The first five books of the OT, traditionally ascribed to Moses, though by modern scholarship regarded as an editorial compilation of sources from different dates. One modern view is that the work is that of a single author who made use of a mass of material, or sources, which were reworked without removing inconsistencies. The books are also known as the Law of Moses (‘Torah’ in Hebrew). The Samaritans held to these five books only as scripture, in their own edition.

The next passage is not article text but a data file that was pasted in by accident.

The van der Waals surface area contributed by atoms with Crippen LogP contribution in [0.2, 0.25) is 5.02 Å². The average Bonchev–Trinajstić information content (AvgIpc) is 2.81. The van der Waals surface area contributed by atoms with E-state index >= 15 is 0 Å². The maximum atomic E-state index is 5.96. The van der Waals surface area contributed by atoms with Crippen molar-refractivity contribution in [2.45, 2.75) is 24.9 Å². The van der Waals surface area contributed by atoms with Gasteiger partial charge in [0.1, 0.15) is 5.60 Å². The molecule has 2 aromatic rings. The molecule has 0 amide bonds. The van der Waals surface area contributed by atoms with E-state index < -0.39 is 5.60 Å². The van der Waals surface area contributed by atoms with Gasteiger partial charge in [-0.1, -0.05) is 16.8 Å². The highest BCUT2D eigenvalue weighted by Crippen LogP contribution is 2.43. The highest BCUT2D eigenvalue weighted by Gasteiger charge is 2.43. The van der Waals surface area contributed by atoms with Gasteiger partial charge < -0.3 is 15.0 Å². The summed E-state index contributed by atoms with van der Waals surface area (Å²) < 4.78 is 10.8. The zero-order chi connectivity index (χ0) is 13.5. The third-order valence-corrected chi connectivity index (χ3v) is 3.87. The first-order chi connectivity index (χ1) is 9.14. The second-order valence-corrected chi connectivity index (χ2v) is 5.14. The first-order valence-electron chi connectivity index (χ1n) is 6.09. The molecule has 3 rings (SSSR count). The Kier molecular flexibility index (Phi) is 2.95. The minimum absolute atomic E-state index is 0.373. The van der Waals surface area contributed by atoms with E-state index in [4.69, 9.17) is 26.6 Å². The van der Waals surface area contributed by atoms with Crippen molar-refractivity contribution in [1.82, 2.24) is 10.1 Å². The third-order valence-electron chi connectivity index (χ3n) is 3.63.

The Pentateuch is the holiest part of the Bible for Jews; the Torah scroll is kept in a place of honour in synagogues. It is highly regarded by modern literary critics, whose work has changed the main thrust of scholarship from being primarily interested in the history of the compilation of the books and the historicity within the narratives, towards greater appreciation of the text as a literary masterpiece. Within the whole, however, certain stories are themselves subject to literary evaluation, e.g. the Binding of Isaac (Gen. 22: 1–19) and the liberation of the Israelites (Exod. 1–15).